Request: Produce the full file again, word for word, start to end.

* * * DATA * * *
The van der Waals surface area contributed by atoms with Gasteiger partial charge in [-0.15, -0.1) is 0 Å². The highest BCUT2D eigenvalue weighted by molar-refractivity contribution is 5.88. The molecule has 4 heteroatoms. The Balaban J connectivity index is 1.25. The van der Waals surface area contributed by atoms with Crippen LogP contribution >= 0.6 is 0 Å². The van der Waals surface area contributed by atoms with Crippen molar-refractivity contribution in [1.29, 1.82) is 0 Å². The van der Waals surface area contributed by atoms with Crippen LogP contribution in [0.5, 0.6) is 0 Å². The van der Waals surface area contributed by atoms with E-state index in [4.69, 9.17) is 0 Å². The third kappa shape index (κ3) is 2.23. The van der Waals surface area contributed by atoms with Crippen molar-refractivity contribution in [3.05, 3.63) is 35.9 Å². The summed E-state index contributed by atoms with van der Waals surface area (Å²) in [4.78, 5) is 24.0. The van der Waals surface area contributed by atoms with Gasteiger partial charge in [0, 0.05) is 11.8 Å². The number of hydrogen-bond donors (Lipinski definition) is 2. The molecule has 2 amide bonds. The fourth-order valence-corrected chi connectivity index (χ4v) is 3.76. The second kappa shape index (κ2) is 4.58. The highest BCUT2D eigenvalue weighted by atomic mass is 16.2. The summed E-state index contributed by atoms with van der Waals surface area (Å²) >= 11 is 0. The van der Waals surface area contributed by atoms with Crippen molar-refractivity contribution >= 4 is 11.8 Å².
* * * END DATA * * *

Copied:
The van der Waals surface area contributed by atoms with Gasteiger partial charge in [-0.15, -0.1) is 0 Å². The highest BCUT2D eigenvalue weighted by molar-refractivity contribution is 5.88. The molecule has 4 heteroatoms. The Balaban J connectivity index is 1.25. The van der Waals surface area contributed by atoms with Crippen LogP contribution >= 0.6 is 0 Å². The van der Waals surface area contributed by atoms with Crippen molar-refractivity contribution in [1.29, 1.82) is 0 Å². The van der Waals surface area contributed by atoms with Crippen LogP contribution in [0.5, 0.6) is 0 Å². The van der Waals surface area contributed by atoms with E-state index in [4.69, 9.17) is 0 Å². The third kappa shape index (κ3) is 2.23. The van der Waals surface area contributed by atoms with Crippen molar-refractivity contribution in [3.05, 3.63) is 35.9 Å². The summed E-state index contributed by atoms with van der Waals surface area (Å²) in [4.78, 5) is 24.0. The van der Waals surface area contributed by atoms with Gasteiger partial charge in [0, 0.05) is 11.8 Å². The number of hydrogen-bond donors (Lipinski definition) is 2. The molecule has 2 amide bonds. The fourth-order valence-corrected chi connectivity index (χ4v) is 3.76. The second kappa shape index (κ2) is 4.58. The highest BCUT2D eigenvalue weighted by atomic mass is 16.2. The summed E-state index contributed by atoms with van der Waals surface area (Å²) >= 11 is 0. The van der Waals surface area contributed by atoms with Crippen molar-refractivity contribution >= 4 is 11.8 Å².